This, however, begs the question. Peter Watt was doing his job, yes, but was it a job worth doing? The people who appointed him certainly were not entitled to make him the scapegoat for a general acceptance of borderline illegality among the Party leadership; and wanting to accumulate donations is natural for a Party bureaucrat. The fact is, though, that the public at large is not happy. They don't understand the precise legal issues, but they don't like the Labour Party taking money from people who are slightly dodgy and, more importantly, very rich. And this is actually a good thing.
You see, people expect some corruption from the Tories. It took a much greater amount of "sleaze" and two prison sentences for perjury for the Tory Party to become associated with an unacceptable level of corruption. It takes much less in the case of Labour because somewhere in their minds, working-class people still think Labour is their party. This, however, is a point of view that is receiving more and more shocks.
The Party leadership would do well to remember that the purpose of a political party is to win elections, not to balance the books. It's all very well getting money to spend on expensive campaigns but if the way the money is got will put people off voting for you, it's at best a wasted effort and more probably, very risky indeed. People don't vote Labour because they get a glossy mini-pamphlet through their door with a photoshopped picture of Gordon Brown getting down with some kids on the cover. They vote Labour despite...well, you get the picture. The most effective means of getting people to vote for you is, always has been and always will be personal contact door to door with Party activists. That and having policies that actually help and empower people of course, and not selling off their homes, schools and hospitals!
This being the case, what is the worst thing Brown could possibly do now? Well, he could insist on sticking to the same old neo-liberal policies that have halved the number of Party members since 1997, and at the same time indicate symathy for Hayden Phillips' idea of restricting union donations - the one kind of donation that hasn't been involved in some kind of scandal! And this, er - this is what he is doing. Already Brown has got the unions to vote to stop themselves putting contempoorary resolutions to Labour Party Conference, under the cover of spurious election fever. This is highly likely to result in yet more union disaffiliations for Labour and deceasing union participation in anything to do with Labour or elections.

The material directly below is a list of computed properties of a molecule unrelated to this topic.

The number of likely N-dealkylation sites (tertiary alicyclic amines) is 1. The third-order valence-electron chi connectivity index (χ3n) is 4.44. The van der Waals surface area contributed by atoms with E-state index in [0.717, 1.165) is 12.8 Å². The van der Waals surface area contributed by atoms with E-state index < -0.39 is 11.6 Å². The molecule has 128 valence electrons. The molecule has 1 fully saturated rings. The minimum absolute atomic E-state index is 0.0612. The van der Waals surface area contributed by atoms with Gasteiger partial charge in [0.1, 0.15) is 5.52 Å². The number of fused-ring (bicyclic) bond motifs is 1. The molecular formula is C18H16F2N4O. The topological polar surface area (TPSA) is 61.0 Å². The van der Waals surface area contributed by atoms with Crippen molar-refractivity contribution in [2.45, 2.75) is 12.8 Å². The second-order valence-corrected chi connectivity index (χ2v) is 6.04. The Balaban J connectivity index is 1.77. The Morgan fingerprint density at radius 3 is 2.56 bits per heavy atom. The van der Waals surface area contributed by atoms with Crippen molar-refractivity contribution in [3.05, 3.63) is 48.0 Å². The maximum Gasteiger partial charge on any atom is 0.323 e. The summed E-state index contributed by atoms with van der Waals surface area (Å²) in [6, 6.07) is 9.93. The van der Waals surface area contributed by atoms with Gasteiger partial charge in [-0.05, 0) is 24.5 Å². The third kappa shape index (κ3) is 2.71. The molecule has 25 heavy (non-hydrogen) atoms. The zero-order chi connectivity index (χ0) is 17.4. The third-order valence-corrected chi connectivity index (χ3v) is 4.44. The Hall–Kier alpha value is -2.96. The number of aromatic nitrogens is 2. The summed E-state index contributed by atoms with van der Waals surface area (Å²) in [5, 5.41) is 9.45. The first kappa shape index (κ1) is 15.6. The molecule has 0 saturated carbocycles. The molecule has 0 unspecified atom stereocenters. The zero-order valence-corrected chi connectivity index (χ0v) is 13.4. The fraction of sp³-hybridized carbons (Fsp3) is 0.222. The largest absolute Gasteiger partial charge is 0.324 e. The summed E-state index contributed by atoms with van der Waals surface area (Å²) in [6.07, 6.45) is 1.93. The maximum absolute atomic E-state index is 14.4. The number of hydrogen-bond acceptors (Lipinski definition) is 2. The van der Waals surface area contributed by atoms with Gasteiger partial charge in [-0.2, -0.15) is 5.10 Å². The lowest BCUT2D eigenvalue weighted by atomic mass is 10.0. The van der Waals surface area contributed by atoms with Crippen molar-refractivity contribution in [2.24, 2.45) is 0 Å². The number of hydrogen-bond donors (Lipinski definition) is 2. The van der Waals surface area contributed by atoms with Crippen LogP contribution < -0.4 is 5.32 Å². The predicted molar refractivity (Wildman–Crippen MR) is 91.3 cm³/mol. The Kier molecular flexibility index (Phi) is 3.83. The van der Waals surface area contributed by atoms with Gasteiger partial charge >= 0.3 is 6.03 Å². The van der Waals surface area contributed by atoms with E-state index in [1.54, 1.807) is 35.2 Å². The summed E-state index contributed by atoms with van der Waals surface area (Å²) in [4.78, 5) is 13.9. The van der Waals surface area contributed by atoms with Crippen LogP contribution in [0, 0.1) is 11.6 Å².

The old situation in which Labour had a virtual monopoly of the vote in many working-class areas has already been greatly undermined. Does Brown want to strike it the final blow, and condemn Britain to a future of coalition government? If so he's going the right way about it. We thought it was Blair who thought the formation of the Labour Party had been a mistake (!!!) and was over-keen on the Liberals - though the way the Liberals are going at the moment, they're more likely to form a coalition with the Tories than with Labour. And we all know what happens with "no overall control". We've probably seen it in our local councils. The invariable result is a f###ing mess.
The unions and the left are going to have to make a crucial decision, and make it now. There are two ways to reassert the voice of the working class in politics. One is to form a new workers' party, but if the union leaderships won't even assert their members' rights in the Labour Party, they certainly won't do that. The only alternative, then, is to fight wholeheartedly and unsparingly, starting now, to reverse both the undemocratic constitutional "reforms" of the Bournemouth conference and the current direction of the Labour Party. Otherwise those dedictaed Brown-noser union leaders like Derek Simpson who constantly insist on the primacy of supporting the Labour government, even if it's "not ideal", may soon find themselves not only without an "ideal" Labour government, but without any Labour government at all!